Pandemic heightens attention to executive compensation
This article is an on-site version of our Coronavirus Business Update newsletter. Please share it with your friends and colleagues who might find it useful and let them know that, even if they are not a Financial Times subscriber, they can read the newsletter – and all of the FT – free for 30 days. Welcome and register here.
Covid cases and vaccinations
Total global cases: 158.3 m
Total doses administered: 1.3 billion
Get the latest global image with our vaccine tracker
Unions urged UK wage review bodies to challenge government and recommend significant increases for key workers
World Health Organization says Covid-19 will amplify childhood obesity problem
Coronavirus vaccine pioneer BioNTech made a first-quarter profit from its business with Pfizer, pushing the company’s shares up an additional 9%.
For the most recent updates on coronaviruses, visit our live blog
As the FT’s Lex column recently noted, concern over skyrocketing executive compensation is nothing new. However, the pandemic – alongside the growing emphasis on environmental, social and governance standards – has strengthened the case for reform.
Today we report how the rewards for bosses of FTSE 100 companies in the UK have fallen by more than a fifth since the onset of the crisis, as investors scrambled to get them to take a fair share of the pandemic pain suffered by their workers and shareholders. .
Hot spots in recent weeks include Foxtons, where shareholders rebelled against a bonus for the managing director of the UK estate agent, despite Â£ 7million backing for the company, an emergency fundraiser and a fall in the share price.
As we also report today, that mood is echoed in the United States, where ‘say on wages’ votes have given shareholders the opportunity to reprimand boards of directors for attempting to relax corporate targets. performance during the crisis. Investors last week exploded over a $ 230 million deal for General Electric’s Larry Culp, which was reformulated during the pandemic to make it easier for him to earn bonuses.
So far this year, bonus support in the US is at its lowest level since 2011. While the votes are only advisory, the damage can be severe, indicating âblood in the waterâ. “A bad opinion on the salary vote is one of the clearest early warning signs that an activist is going to knock on your door because they have seen that shareholders are upset,” said a legal expert.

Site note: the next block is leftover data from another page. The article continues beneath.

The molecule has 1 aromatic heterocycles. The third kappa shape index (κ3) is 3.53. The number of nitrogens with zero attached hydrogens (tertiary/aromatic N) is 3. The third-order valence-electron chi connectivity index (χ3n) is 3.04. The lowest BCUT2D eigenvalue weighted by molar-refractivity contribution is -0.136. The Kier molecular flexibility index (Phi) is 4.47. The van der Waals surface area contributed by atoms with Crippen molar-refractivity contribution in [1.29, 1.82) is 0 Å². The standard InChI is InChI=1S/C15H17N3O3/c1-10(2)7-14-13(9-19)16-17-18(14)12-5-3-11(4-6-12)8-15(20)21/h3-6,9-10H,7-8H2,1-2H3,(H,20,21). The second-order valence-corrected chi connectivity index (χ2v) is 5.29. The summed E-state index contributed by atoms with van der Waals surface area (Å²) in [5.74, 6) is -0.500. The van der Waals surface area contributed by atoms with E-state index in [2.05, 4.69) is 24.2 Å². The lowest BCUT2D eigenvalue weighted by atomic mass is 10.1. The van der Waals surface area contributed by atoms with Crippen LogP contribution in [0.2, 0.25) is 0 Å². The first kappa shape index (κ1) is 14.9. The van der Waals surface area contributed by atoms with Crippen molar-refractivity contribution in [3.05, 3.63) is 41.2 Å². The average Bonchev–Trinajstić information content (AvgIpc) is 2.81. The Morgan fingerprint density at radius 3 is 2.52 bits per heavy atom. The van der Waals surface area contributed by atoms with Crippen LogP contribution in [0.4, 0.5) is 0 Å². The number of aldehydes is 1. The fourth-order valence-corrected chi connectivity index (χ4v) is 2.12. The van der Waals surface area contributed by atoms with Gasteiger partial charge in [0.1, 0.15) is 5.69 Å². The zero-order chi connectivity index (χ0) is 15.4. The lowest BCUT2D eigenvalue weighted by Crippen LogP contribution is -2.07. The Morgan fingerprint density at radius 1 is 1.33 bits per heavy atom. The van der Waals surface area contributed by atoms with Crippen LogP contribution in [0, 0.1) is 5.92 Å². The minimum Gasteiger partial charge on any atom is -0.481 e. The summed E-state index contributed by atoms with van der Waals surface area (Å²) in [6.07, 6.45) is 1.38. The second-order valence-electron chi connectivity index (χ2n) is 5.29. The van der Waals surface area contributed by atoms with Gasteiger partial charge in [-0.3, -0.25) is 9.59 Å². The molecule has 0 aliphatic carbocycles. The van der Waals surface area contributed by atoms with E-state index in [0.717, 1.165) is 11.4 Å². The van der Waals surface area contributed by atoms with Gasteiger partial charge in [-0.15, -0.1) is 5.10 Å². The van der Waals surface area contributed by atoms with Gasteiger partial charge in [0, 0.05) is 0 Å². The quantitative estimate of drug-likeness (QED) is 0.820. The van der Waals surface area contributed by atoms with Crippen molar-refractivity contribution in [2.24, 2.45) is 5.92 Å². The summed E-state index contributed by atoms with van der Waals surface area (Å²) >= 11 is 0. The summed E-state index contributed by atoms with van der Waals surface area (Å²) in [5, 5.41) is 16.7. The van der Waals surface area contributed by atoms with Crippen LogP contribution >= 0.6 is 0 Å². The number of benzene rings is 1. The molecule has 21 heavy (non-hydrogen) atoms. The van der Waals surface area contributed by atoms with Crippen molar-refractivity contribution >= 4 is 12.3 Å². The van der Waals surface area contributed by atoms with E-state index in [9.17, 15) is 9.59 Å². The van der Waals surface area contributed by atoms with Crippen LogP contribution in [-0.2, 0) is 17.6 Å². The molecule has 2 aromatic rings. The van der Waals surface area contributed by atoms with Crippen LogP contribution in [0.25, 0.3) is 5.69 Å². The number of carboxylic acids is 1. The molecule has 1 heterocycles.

As FT columnist Helen Thomas points out, investors in this unprecedented pay season are looking for an appropriate justification for bonus payments, taking into account that a company needed government help to survive. pandemic and how she treated staff and shareholders in the process.
“Boards of directors wishing to retrospectively adjust goals or benchmarks to bring payments that are now inaccessible within reach would face resistance,” she said. âIn the context of the pandemic, huge salary rewards and flabby board oversight are more than ever in vain. But let’s hope investor activism on compensation outlasts Covid-19. “
Economists’ estimates on the effect of EU recovery fund – ahead of the bloc’s own forecast expected on Wednesday – are increasingly optimistic. The â¬ 800 billion next-generation European fund, as it’s officially called, along with member states’ spending plans, could increase eurozone GDP by 3.5%, according to Morgan Stanley. Investor confidence in the economy has reached a three-year high, according to a new survey. Olli rehn of the European Central Bank’s Governing Council told the FT that the ECB should follow the US Federal Reserve by agreeing to exceed its inflation target to compensate for years of weak price growth.